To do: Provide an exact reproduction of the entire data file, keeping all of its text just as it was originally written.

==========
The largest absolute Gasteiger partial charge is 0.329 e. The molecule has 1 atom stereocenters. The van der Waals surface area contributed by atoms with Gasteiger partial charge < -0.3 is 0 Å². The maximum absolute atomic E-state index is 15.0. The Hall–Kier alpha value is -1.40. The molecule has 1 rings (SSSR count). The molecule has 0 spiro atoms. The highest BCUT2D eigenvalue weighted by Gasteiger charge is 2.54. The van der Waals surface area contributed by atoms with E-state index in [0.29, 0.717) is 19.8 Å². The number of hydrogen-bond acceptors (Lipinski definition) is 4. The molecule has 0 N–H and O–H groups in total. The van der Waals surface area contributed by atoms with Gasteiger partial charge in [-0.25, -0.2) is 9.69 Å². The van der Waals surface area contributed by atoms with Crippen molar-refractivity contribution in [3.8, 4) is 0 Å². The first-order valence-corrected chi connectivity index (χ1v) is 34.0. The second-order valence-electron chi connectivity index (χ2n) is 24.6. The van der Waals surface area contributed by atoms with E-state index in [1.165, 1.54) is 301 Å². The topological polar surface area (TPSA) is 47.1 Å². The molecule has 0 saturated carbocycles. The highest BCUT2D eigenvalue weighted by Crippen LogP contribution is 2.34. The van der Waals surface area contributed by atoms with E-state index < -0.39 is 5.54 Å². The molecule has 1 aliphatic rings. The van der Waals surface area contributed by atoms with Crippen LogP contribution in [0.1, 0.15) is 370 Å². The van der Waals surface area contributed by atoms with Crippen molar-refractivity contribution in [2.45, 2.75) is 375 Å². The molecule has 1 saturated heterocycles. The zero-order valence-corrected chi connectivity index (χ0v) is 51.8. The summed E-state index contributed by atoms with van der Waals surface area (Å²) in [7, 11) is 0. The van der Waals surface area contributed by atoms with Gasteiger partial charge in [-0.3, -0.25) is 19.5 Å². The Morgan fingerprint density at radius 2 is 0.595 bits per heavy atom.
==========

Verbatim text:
The largest absolute Gasteiger partial charge is 0.329 e. The molecule has 1 atom stereocenters. The van der Waals surface area contributed by atoms with Gasteiger partial charge < -0.3 is 0 Å². The maximum absolute atomic E-state index is 15.0. The Hall–Kier alpha value is -1.40. The molecule has 1 rings (SSSR count). The molecule has 0 spiro atoms. The highest BCUT2D eigenvalue weighted by Gasteiger charge is 2.54. The van der Waals surface area contributed by atoms with E-state index in [0.29, 0.717) is 19.8 Å². The number of hydrogen-bond acceptors (Lipinski definition) is 4. The molecule has 0 N–H and O–H groups in total. The van der Waals surface area contributed by atoms with Gasteiger partial charge in [-0.25, -0.2) is 9.69 Å². The van der Waals surface area contributed by atoms with Crippen molar-refractivity contribution in [3.8, 4) is 0 Å². The first-order valence-corrected chi connectivity index (χ1v) is 34.0. The second-order valence-electron chi connectivity index (χ2n) is 24.6. The van der Waals surface area contributed by atoms with E-state index in [1.165, 1.54) is 301 Å². The topological polar surface area (TPSA) is 47.1 Å². The molecule has 0 saturated carbocycles. The highest BCUT2D eigenvalue weighted by Crippen LogP contribution is 2.34. The van der Waals surface area contributed by atoms with E-state index < -0.39 is 5.54 Å². The molecule has 1 aliphatic rings. The van der Waals surface area contributed by atoms with Crippen LogP contribution in [0.1, 0.15) is 370 Å². The van der Waals surface area contributed by atoms with Crippen molar-refractivity contribution in [2.45, 2.75) is 375 Å². The molecule has 1 saturated heterocycles. The zero-order valence-corrected chi connectivity index (χ0v) is 51.8. The summed E-state index contributed by atoms with van der Waals surface area (Å²) in [7, 11) is 0. The van der Waals surface area contributed by atoms with Gasteiger partial charge in [-0.3, -0.25) is 19.5 Å². The Morgan fingerprint density at radius 2 is 0.595 bits per heavy atom.